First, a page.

Tory crackdown on travellers
By Catherine Brown
LONDON — The British government on August 18 announced that camping without permission is to become a criminal offence. Caravans of trespassers will be liable to confiscation.
The announcement followed the summer New Age festival season, when thousands of travellers wander from festival to festival through England and Wales, usually camping in caravans on illegal sites.
This has led to clashes with local farming communities and police. In Hampshire travellers were alleged to have caused $2.5million fire damage.
In the 1960s there were mass evictions of traditional travellers by police and bailiffs, and clashes that led to deaths. Many Roms (Gypsies) saw the attacks as a denial of their human rights reminiscent of Nazi Germany.
In the end the government enacted the 1968 Caravan Sites Act. It required local authorities to provide sites for travellers. Sir George Young, housing and planning minister, has now announced that these clauses will be repealed, leaving people who live in caravans responsible for finding their own legal sites.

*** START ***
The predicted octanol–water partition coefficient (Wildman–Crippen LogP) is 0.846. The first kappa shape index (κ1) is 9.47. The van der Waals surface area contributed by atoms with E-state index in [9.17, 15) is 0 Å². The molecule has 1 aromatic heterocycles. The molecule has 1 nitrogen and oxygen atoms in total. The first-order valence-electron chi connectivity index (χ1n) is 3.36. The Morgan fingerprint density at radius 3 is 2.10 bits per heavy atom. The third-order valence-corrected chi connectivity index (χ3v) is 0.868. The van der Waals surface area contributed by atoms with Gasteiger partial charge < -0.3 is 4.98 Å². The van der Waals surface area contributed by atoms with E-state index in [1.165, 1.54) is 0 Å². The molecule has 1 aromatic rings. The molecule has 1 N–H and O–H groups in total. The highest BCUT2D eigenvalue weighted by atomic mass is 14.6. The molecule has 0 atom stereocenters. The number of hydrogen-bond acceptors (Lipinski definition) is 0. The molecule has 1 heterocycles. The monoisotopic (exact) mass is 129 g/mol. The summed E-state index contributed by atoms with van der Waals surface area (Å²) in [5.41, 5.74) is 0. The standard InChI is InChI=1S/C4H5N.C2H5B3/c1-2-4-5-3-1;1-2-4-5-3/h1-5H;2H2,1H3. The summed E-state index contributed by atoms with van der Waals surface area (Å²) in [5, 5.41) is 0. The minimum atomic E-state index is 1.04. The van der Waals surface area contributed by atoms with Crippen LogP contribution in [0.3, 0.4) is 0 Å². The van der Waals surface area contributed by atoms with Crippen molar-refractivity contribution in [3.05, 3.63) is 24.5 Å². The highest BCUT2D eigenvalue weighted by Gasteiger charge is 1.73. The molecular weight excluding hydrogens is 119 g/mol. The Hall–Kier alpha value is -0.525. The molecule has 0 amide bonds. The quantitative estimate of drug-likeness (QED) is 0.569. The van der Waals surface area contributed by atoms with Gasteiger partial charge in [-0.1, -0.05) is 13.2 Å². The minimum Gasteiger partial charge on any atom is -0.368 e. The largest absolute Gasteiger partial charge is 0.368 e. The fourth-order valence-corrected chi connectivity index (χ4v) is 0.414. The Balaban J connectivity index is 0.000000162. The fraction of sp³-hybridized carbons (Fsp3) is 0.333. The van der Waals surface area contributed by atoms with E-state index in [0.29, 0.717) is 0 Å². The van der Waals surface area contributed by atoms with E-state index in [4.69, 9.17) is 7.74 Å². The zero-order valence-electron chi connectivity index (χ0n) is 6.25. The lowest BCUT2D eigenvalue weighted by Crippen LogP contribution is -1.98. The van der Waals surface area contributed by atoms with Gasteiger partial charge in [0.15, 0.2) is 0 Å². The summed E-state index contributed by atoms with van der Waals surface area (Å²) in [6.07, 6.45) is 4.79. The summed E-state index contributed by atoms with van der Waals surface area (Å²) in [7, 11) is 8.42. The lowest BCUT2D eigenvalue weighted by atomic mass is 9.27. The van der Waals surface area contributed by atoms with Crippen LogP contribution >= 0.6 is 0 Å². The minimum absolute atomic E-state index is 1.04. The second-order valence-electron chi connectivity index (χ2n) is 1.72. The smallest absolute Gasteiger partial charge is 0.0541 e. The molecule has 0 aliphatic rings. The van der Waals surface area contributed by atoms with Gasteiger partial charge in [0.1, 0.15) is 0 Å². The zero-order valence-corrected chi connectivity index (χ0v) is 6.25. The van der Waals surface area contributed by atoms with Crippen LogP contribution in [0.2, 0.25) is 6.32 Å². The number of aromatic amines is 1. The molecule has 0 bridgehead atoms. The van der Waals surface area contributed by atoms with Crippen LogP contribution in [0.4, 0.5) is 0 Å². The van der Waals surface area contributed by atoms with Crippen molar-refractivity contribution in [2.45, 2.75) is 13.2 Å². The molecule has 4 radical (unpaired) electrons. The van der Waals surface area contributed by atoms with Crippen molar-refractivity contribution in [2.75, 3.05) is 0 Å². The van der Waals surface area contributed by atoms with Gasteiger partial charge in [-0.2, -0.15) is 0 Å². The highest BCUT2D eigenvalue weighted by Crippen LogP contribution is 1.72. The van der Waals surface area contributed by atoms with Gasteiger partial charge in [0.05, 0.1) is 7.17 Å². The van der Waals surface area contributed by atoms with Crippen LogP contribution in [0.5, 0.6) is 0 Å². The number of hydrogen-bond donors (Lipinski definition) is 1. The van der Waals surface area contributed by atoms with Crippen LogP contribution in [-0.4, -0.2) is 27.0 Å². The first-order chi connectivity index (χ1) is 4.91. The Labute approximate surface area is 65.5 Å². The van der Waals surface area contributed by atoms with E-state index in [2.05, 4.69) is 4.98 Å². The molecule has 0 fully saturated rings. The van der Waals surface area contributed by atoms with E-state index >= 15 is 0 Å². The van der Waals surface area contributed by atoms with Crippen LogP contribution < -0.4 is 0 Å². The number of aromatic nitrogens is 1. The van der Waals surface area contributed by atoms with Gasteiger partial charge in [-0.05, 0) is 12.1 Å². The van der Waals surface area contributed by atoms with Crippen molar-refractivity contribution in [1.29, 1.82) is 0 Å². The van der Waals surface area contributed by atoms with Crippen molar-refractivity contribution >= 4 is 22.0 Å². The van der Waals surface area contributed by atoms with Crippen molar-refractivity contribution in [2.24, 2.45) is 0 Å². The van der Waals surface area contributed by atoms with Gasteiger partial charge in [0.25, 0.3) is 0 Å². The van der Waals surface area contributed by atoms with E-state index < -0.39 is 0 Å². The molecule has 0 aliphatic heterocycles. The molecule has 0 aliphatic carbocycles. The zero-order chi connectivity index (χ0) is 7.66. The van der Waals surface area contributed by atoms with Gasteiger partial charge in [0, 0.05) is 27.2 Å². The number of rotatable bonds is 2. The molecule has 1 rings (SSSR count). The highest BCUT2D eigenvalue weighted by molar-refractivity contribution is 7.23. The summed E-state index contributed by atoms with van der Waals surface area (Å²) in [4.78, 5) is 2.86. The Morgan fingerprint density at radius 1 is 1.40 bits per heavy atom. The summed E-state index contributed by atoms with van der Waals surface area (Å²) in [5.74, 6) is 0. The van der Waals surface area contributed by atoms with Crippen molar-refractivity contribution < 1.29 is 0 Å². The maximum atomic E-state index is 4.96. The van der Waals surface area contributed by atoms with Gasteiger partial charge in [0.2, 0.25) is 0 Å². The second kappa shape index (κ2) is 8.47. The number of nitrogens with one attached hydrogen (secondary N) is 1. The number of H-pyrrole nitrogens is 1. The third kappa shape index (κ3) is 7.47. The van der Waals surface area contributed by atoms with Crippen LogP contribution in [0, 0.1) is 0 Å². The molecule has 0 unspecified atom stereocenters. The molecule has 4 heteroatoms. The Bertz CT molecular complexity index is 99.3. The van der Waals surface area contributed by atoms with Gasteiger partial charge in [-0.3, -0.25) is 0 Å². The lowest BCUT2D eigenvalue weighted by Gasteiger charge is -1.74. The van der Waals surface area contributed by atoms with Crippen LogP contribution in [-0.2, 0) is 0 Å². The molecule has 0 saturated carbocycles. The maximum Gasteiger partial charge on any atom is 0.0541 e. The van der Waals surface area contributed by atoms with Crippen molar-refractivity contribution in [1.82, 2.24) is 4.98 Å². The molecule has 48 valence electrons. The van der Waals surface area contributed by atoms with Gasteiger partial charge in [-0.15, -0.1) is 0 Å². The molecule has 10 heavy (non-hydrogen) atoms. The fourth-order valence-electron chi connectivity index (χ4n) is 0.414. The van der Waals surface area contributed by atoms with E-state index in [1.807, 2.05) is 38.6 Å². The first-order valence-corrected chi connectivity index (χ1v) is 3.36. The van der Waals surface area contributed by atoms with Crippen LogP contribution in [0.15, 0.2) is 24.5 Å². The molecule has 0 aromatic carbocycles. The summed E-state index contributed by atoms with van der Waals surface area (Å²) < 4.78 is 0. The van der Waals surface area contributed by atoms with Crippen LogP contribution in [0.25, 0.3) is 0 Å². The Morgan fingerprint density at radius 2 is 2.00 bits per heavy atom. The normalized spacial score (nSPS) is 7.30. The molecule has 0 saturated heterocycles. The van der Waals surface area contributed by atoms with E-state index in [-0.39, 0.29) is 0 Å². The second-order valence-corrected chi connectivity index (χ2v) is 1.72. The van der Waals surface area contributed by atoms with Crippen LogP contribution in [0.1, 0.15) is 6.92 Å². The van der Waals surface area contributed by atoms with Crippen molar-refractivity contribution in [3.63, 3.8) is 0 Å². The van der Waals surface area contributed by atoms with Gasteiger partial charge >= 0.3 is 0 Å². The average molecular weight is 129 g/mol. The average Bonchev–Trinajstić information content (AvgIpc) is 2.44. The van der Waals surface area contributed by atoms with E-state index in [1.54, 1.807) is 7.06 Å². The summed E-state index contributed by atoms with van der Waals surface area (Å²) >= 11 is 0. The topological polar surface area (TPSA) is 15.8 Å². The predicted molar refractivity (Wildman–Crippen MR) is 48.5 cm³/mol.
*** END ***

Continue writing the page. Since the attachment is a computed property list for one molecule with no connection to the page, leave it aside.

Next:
The reality is that less than 40% of local councils have reached the target number of sites the act stipulates, despite 100% government funding for all capital outlay. Of the estimated 13,500 traditional caravans in England and Wales, 4500 are forced to park on illegal sites.
Bill Kerswell, vice-president of the National Gypsy Council, declared "It's a Nicolae Ceausescu
reaction. This is exactly what happened in Romania 10 years ago."
A Rom group complained last year to the Commission for Racial Equality about racist comments by a Tory MP, John Carlisle, who commented, "The time has come for the Gypsies to be banished to the wilderness they deserve". These are the backward sentiments the government is appealing to.